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Government and Politics


National Voting Rights Commission heads to Columbus today
Hearing is the last of 25 examining changes in voting laws, and the impact of the Supreme Court ruling on the Voting Rights Act
by WKSU's M.L. SCHULTZE


Web Editor
M.L. Schultze
 
Ohio had long lines in 2012, but the election ran smoothly overall.
Courtesy of File photo
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A national civil rights group is in Columbus today for a day-long hearing on changes in Ohio voting laws and patterns. WKSU’s M.L. Schultze reports the results will likely be used to lobby Congress for changes in the Voting Rights Act and to try to steer off more restrictions on voting in Ohio.

LISTEN: Gill on voting changes

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Windows Media / MP3 Download (1:12)


LISTEN: Extended interview with Sonia Gill

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Windows Media / MP3 Download (2:19)


The National Commission on Voting Rights is holding 25 of the hearings nationwide, and this one will look at Ohio and Indiana. But the commission’s Sonia Gill SAYS Ohio is bound to take center stage because it has become such a high-profile state when it comes to national elections.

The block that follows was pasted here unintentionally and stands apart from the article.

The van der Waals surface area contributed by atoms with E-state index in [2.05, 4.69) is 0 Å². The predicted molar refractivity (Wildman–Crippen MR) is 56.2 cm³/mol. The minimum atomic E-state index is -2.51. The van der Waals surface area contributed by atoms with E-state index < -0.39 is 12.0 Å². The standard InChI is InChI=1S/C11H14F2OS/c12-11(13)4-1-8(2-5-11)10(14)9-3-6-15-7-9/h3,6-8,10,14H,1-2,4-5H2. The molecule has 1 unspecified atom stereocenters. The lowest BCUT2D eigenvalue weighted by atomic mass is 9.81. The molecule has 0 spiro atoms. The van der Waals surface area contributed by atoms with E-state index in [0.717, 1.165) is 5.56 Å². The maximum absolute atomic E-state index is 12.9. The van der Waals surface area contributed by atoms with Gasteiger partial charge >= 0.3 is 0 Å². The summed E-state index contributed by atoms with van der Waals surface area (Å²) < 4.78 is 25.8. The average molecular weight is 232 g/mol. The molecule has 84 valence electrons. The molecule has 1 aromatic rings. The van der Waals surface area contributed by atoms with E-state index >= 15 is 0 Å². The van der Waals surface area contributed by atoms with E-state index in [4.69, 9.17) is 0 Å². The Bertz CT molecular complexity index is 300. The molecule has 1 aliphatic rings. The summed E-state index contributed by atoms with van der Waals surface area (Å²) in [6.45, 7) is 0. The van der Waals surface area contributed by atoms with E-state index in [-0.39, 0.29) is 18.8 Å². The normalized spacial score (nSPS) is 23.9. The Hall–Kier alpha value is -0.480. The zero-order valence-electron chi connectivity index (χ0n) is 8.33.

WHEN:  Friday 9: a.m. -5:30 p.m. (registration starts at 8:30 A.M.).

WHERE:
Riffe Center, Rooms South B&C , 31st Floor
77 S High St.
Columbus, OH 43215


Gill notes all that attention on Ohio was less than flattering in 2004, when the presidential election was plagued by long lines and other problems. She maintains that changes that allowed no-fault absentee and early voting on Sundays made Ohio elections a smooth and inclusive process, but recent cutbacks threaten that.

“It’s been this arc: Starting in a very bad place, making helpful, progressive changes to help Ohio voters, and all of the sudden, without justification, we’re seeing these rollbacks in access to voting.”

Gill says results of the Ohio hearing will also be packaged with the others to lobby Congress to change the Voting Rights Act, in light of a recent Supreme Court decision that weakened it.

 

 

 

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